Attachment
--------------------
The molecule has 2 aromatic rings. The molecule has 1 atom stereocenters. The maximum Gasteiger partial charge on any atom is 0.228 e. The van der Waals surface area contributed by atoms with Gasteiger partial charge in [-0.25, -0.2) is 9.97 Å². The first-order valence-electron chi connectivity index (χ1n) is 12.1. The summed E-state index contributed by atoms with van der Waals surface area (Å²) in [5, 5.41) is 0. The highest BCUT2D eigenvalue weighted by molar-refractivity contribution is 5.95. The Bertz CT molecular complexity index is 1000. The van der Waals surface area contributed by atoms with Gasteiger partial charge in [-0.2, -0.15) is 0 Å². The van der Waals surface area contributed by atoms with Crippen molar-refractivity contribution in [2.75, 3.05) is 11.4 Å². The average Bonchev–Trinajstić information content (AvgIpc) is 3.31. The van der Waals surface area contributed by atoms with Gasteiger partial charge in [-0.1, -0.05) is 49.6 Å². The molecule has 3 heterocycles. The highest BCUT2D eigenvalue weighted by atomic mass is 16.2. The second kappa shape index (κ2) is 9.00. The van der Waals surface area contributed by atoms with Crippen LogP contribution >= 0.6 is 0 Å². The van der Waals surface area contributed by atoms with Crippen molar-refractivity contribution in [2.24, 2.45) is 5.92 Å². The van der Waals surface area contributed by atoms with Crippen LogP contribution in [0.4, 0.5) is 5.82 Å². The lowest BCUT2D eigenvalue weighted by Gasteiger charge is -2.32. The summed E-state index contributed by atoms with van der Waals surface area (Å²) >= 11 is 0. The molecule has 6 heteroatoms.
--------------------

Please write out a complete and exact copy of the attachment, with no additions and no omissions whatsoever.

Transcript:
The molecule has 2 aromatic rings. The molecule has 1 atom stereocenters. The maximum Gasteiger partial charge on any atom is 0.228 e. The van der Waals surface area contributed by atoms with Gasteiger partial charge in [-0.25, -0.2) is 9.97 Å². The first-order valence-electron chi connectivity index (χ1n) is 12.1. The summed E-state index contributed by atoms with van der Waals surface area (Å²) in [5, 5.41) is 0. The highest BCUT2D eigenvalue weighted by molar-refractivity contribution is 5.95. The Bertz CT molecular complexity index is 1000. The van der Waals surface area contributed by atoms with Gasteiger partial charge in [-0.2, -0.15) is 0 Å². The van der Waals surface area contributed by atoms with Crippen molar-refractivity contribution in [2.75, 3.05) is 11.4 Å². The average Bonchev–Trinajstić information content (AvgIpc) is 3.31. The van der Waals surface area contributed by atoms with Gasteiger partial charge in [-0.1, -0.05) is 49.6 Å². The molecule has 3 heterocycles. The highest BCUT2D eigenvalue weighted by atomic mass is 16.2. The second kappa shape index (κ2) is 9.00. The van der Waals surface area contributed by atoms with Crippen LogP contribution >= 0.6 is 0 Å². The van der Waals surface area contributed by atoms with Crippen molar-refractivity contribution in [2.24, 2.45) is 5.92 Å². The van der Waals surface area contributed by atoms with Crippen LogP contribution in [0.4, 0.5) is 5.82 Å². The lowest BCUT2D eigenvalue weighted by Gasteiger charge is -2.32. The summed E-state index contributed by atoms with van der Waals surface area (Å²) >= 11 is 0. The molecule has 6 heteroatoms.